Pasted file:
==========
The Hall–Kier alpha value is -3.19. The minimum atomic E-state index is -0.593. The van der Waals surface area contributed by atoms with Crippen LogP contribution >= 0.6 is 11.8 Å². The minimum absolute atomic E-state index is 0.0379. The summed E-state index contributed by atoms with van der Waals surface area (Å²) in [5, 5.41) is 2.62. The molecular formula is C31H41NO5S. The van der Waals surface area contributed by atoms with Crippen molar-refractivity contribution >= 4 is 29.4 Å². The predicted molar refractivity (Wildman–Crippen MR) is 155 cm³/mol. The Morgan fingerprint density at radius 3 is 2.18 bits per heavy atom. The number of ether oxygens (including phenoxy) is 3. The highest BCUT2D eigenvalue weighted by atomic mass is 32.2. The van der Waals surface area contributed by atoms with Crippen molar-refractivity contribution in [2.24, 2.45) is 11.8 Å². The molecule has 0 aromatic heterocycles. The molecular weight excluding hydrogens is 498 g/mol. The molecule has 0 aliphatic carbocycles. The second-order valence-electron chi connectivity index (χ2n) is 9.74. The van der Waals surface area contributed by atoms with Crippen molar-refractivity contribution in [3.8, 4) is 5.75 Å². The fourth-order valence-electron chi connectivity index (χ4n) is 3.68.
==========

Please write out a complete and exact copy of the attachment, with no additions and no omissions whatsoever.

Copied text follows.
The Hall–Kier alpha value is -3.19. The minimum atomic E-state index is -0.593. The van der Waals surface area contributed by atoms with Crippen LogP contribution >= 0.6 is 11.8 Å². The minimum absolute atomic E-state index is 0.0379. The summed E-state index contributed by atoms with van der Waals surface area (Å²) in [5, 5.41) is 2.62. The molecular formula is C31H41NO5S. The van der Waals surface area contributed by atoms with Crippen molar-refractivity contribution >= 4 is 29.4 Å². The predicted molar refractivity (Wildman–Crippen MR) is 155 cm³/mol. The Morgan fingerprint density at radius 3 is 2.18 bits per heavy atom. The number of ether oxygens (including phenoxy) is 3. The highest BCUT2D eigenvalue weighted by atomic mass is 32.2. The van der Waals surface area contributed by atoms with Crippen molar-refractivity contribution in [2.24, 2.45) is 11.8 Å². The molecule has 0 aromatic heterocycles. The molecular weight excluding hydrogens is 498 g/mol. The molecule has 0 aliphatic carbocycles. The second-order valence-electron chi connectivity index (χ2n) is 9.74. The van der Waals surface area contributed by atoms with Crippen molar-refractivity contribution in [3.8, 4) is 5.75 Å². The fourth-order valence-electron chi connectivity index (χ4n) is 3.68.